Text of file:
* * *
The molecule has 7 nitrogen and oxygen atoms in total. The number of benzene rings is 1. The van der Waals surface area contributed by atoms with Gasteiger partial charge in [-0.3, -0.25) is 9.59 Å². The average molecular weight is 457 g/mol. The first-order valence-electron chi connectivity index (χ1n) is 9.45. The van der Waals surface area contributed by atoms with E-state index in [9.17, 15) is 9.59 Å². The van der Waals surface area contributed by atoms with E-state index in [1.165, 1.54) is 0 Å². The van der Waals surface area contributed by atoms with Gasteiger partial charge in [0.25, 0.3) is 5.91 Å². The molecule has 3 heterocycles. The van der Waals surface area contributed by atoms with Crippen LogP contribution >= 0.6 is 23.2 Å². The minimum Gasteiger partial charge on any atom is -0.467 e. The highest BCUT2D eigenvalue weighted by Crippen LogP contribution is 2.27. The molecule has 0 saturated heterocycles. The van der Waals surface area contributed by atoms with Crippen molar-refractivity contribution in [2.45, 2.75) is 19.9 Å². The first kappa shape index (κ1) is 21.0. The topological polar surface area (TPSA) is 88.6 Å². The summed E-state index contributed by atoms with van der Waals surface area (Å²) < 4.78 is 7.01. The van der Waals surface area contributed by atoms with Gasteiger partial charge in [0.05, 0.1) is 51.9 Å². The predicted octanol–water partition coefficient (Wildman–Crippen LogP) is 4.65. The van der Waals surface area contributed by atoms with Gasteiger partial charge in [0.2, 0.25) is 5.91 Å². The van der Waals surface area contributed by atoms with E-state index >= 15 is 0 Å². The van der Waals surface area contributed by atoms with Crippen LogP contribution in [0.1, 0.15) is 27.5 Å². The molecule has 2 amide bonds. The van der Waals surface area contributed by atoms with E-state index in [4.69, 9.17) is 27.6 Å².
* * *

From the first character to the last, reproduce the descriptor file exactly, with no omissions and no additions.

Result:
The molecule has 7 nitrogen and oxygen atoms in total. The number of benzene rings is 1. The van der Waals surface area contributed by atoms with Gasteiger partial charge in [-0.3, -0.25) is 9.59 Å². The average molecular weight is 457 g/mol. The first-order valence-electron chi connectivity index (χ1n) is 9.45. The van der Waals surface area contributed by atoms with E-state index in [9.17, 15) is 9.59 Å². The van der Waals surface area contributed by atoms with E-state index in [1.165, 1.54) is 0 Å². The van der Waals surface area contributed by atoms with Gasteiger partial charge in [0.25, 0.3) is 5.91 Å². The molecule has 3 heterocycles. The van der Waals surface area contributed by atoms with Crippen LogP contribution >= 0.6 is 23.2 Å². The minimum Gasteiger partial charge on any atom is -0.467 e. The highest BCUT2D eigenvalue weighted by Crippen LogP contribution is 2.27. The molecule has 0 saturated heterocycles. The van der Waals surface area contributed by atoms with Crippen molar-refractivity contribution in [2.45, 2.75) is 19.9 Å². The first kappa shape index (κ1) is 21.0. The topological polar surface area (TPSA) is 88.6 Å². The summed E-state index contributed by atoms with van der Waals surface area (Å²) < 4.78 is 7.01. The van der Waals surface area contributed by atoms with Gasteiger partial charge in [0.05, 0.1) is 51.9 Å². The predicted octanol–water partition coefficient (Wildman–Crippen LogP) is 4.65. The van der Waals surface area contributed by atoms with Gasteiger partial charge in [0.2, 0.25) is 5.91 Å². The van der Waals surface area contributed by atoms with E-state index >= 15 is 0 Å². The van der Waals surface area contributed by atoms with Crippen LogP contribution in [0.1, 0.15) is 27.5 Å². The molecule has 2 amide bonds. The van der Waals surface area contributed by atoms with E-state index in [4.69, 9.17) is 27.6 Å².